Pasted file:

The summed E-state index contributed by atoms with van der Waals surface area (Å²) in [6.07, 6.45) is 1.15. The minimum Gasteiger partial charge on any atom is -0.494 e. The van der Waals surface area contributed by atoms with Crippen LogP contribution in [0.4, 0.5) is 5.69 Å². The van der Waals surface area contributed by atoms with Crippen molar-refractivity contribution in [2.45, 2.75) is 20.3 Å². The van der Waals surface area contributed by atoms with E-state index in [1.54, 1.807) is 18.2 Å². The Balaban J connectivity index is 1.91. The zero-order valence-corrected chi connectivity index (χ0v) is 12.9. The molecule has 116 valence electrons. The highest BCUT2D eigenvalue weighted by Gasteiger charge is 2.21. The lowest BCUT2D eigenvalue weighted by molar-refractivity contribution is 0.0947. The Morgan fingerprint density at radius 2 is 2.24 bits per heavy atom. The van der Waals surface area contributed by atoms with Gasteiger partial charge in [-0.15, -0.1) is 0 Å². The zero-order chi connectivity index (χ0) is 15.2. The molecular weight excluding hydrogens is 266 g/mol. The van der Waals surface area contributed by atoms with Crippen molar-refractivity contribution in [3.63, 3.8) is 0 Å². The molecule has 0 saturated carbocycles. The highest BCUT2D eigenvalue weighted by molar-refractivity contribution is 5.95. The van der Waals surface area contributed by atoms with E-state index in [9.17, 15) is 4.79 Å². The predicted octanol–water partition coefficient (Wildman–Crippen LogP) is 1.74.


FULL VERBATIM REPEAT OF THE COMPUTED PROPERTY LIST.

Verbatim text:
The summed E-state index contributed by atoms with van der Waals surface area (Å²) in [6.07, 6.45) is 1.15. The minimum Gasteiger partial charge on any atom is -0.494 e. The van der Waals surface area contributed by atoms with Crippen LogP contribution in [0.4, 0.5) is 5.69 Å². The van der Waals surface area contributed by atoms with Crippen molar-refractivity contribution in [2.45, 2.75) is 20.3 Å². The van der Waals surface area contributed by atoms with E-state index in [1.54, 1.807) is 18.2 Å². The Balaban J connectivity index is 1.91. The zero-order valence-corrected chi connectivity index (χ0v) is 12.9. The molecule has 116 valence electrons. The highest BCUT2D eigenvalue weighted by Gasteiger charge is 2.21. The lowest BCUT2D eigenvalue weighted by molar-refractivity contribution is 0.0947. The Morgan fingerprint density at radius 2 is 2.24 bits per heavy atom. The van der Waals surface area contributed by atoms with Gasteiger partial charge in [-0.15, -0.1) is 0 Å². The zero-order chi connectivity index (χ0) is 15.2. The molecular weight excluding hydrogens is 266 g/mol. The van der Waals surface area contributed by atoms with Crippen molar-refractivity contribution in [3.63, 3.8) is 0 Å². The molecule has 0 saturated carbocycles. The highest BCUT2D eigenvalue weighted by molar-refractivity contribution is 5.95. The van der Waals surface area contributed by atoms with E-state index in [9.17, 15) is 4.79 Å². The predicted octanol–water partition coefficient (Wildman–Crippen LogP) is 1.74.